Law Firms

After firm sues its own lawyer for alleged 'quiet quit,' she files bias suit; stuffed bear noose cited

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Palmore lawsuit bear screenshot

In her lawsuit, Heather M. Palmore says she saw a stuffed bear hanging from a noose on a light fixture in direct view of her office. Image from the Feb. 27 suit.

A lawyer sued by her law firm for an alleged “quiet quit” while working from home filed a lawsuit Monday that claims bias and retaliation by her former employer.

The lawyer, Heather M. Palmore, sued Napoli Shkolnik and name partners Paul Napoli, Marie Napoli and Hunter Shkolnik in federal court in Manhattan, New York City. The suit alleges that the defendants “are nothing more than boorish bullies who will stop at nothing and break the law to intimidate people who try to stand up to them.”

Palmore, who is Black, was fired by email Feb. 26, one day before she filed her suit.

Palmore’s suit says the defendants were aware that her suit was about to be filed, so they “cobbled together lies” and sued her first. She says a series of events led her to think that she was hired to create an appearance of diversity, and the firm used her as a “token” African American when the firm thought that it was in its interest.

Napoli Shkolnik’s suit, filed Feb. 23 in New York state court, had alleged that Palmore took advantage of the remote work environment by performing little to no work—known as “quiet quitting”—and by competing with the firm by running her own firm, the Palmore Law Group.

Publications covering the firm’s suit include Law360, Business Insider via Yahoo News and

Napoli Shkolnik’s suit cites computer records showing that Palmore was “active on her computer for mere minutes a day on the overwhelming majority of workdays in 2023.” Yet she “submitted blatantly false daily time records,” the suit says.

The firm’s suit also claimed that Palmore “misrepresented her skill set, experience and book of business to obtain a position with Napoli Shkolnik.” Palmore “did not bring in the hundreds of cases she promised” and did not do sufficient work to justify an annual draw advance that she received, according to the suit.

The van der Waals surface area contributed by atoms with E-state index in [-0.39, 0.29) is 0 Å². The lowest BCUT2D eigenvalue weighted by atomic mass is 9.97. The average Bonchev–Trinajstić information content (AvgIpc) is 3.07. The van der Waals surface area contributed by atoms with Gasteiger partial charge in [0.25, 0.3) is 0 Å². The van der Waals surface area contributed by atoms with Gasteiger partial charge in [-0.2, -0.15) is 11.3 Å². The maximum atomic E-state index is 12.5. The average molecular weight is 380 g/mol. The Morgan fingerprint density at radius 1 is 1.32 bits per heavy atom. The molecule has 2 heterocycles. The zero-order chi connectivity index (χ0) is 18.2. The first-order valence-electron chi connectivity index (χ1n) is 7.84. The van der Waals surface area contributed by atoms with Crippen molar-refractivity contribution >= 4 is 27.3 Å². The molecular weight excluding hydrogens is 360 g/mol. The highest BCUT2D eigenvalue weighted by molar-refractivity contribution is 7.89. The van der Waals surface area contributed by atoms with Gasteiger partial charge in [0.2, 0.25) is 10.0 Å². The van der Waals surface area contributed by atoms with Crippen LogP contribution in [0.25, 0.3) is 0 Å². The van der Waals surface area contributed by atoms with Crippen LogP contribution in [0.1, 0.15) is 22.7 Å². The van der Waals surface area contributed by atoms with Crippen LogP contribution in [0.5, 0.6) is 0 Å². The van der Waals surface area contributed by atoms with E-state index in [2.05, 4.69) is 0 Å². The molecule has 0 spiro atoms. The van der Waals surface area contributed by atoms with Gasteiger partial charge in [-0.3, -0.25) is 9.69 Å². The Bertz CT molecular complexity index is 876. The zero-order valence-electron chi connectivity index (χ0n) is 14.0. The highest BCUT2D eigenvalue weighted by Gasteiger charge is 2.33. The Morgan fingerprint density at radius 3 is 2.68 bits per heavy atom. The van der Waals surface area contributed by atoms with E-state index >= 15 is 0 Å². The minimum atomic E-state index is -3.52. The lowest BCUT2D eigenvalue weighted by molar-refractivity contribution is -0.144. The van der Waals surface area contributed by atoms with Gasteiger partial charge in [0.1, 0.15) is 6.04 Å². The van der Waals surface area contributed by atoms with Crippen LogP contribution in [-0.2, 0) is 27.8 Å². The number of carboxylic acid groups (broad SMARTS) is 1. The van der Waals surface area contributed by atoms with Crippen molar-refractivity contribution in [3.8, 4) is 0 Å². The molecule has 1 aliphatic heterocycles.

Napoli Shkolnik alleged that Palmore hired a lawyer and alleged racial discrimination and a hostile work environment in an attempt to extort money from the firm and to avoid paying back excess draw.

The firm alleged breach of contract, breach of duty of loyalty and fiduciary duty, defamation, unjust enrichment and a constructive trust entitling Napoli Shkolnik to funds recovered for clients who brought cases to the Palmore Law Group during Palmore’s work for Napoli Shkolnik.

Palmore’s suit, on the other hand, says she “has been subjected to and witnessed egregious race and disability discrimination by senior management as part of their standard operating procedures.”

Palmore, the chief trial counsel at Napoli Shkolnik, says she “lost” access to the firm’s network in October 2022, just one day after the firm received a representation letter from Palmore’s lawyers.

“It is devoid of logic to assert that Ms. Palmore could take advantage of a remote work system that she did not have access to,” her suit says.

“To make matters worse,” Palmore’s suit says, “the firm filed its frivolous lawsuit against Ms. Palmore to prey on her weakened state as the firm was fully aware Ms. Palmore suffered serious health conditions and requested medical leave only days prior to the filing of its senseless lawsuit.”

Palmore’s suit says she was hired to bring cases into the firm, but when she did that, there was no intake or follow-up. The firm had promised marketing efforts to help her, but when she pitched ideas and asked the firm to help, she was “repeatedly rebuffed,” Palmore’s suit says. Although she was not supposed to have a caseload, she was assigned the cases of a departing lawyer, according to the suit.

Palmore’s suit cites several instances of alleged discrimination, including:

    • Palmore saw a stuffed bear hanging from a noose on a light fixture in direct view of her office.

    • Napoli Shkolnik reassigned a case from a female attorney to a male attorney after a client complained and said a man would be more aggressive. When Palmore brought that problem and others to the firm’s attention, Paul Napoli “began to scream” at her and was “demonstrably angry” that she had raised concerns, the suit alleges.

    • Napoli introduced Palmore to his colleagues and friends as the “Black female Ben Crump,” a reference to Benjamin L. Crump, a prominent civil rights attorney.

    • Firm employees said in a questionnaire that they were mocked for their accents and pronunciations.

    • During a mass torts conference, Palmore was told that she could not sit at a table with Napoli, his wife and another partner.

    • Palmore spent several days being filmed for a firm commercial. But the final ad featured two paid white actors instead.

    • Palmore was not included on a firm organizational chart. Other who were misidentified or unlisted were minorities.

Palmore is represented by the Wigdor firm.

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